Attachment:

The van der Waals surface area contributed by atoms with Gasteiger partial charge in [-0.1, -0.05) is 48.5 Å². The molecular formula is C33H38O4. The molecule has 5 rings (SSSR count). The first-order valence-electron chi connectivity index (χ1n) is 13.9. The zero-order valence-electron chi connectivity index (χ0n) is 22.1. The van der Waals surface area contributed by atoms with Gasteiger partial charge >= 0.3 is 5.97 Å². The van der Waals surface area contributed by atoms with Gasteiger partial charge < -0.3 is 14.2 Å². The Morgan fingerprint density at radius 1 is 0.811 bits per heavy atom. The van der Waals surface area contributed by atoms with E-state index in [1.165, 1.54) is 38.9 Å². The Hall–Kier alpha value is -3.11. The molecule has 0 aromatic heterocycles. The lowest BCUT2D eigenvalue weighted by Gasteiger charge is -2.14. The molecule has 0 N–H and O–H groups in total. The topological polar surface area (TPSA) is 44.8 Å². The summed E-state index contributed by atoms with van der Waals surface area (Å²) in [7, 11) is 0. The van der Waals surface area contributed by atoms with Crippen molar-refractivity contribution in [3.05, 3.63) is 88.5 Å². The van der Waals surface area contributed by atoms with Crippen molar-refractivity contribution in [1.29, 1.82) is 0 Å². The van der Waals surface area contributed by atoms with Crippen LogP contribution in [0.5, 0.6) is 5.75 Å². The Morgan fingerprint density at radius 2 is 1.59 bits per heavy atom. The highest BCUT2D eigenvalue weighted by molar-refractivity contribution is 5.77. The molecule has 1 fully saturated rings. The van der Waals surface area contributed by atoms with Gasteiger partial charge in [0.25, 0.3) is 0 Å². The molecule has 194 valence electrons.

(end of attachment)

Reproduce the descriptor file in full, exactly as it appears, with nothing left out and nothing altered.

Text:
The van der Waals surface area contributed by atoms with Gasteiger partial charge in [-0.1, -0.05) is 48.5 Å². The molecular formula is C33H38O4. The molecule has 5 rings (SSSR count). The first-order valence-electron chi connectivity index (χ1n) is 13.9. The zero-order valence-electron chi connectivity index (χ0n) is 22.1. The van der Waals surface area contributed by atoms with Gasteiger partial charge >= 0.3 is 5.97 Å². The van der Waals surface area contributed by atoms with Gasteiger partial charge < -0.3 is 14.2 Å². The Morgan fingerprint density at radius 1 is 0.811 bits per heavy atom. The van der Waals surface area contributed by atoms with E-state index in [1.165, 1.54) is 38.9 Å². The Hall–Kier alpha value is -3.11. The molecule has 0 aromatic heterocycles. The lowest BCUT2D eigenvalue weighted by Gasteiger charge is -2.14. The molecule has 0 N–H and O–H groups in total. The topological polar surface area (TPSA) is 44.8 Å². The summed E-state index contributed by atoms with van der Waals surface area (Å²) in [7, 11) is 0. The van der Waals surface area contributed by atoms with Crippen molar-refractivity contribution in [3.05, 3.63) is 88.5 Å². The van der Waals surface area contributed by atoms with Crippen molar-refractivity contribution in [1.29, 1.82) is 0 Å². The van der Waals surface area contributed by atoms with Crippen LogP contribution in [0.5, 0.6) is 5.75 Å². The Morgan fingerprint density at radius 2 is 1.59 bits per heavy atom. The highest BCUT2D eigenvalue weighted by molar-refractivity contribution is 5.77. The molecule has 1 fully saturated rings. The van der Waals surface area contributed by atoms with Gasteiger partial charge in [0.25, 0.3) is 0 Å². The molecule has 194 valence electrons.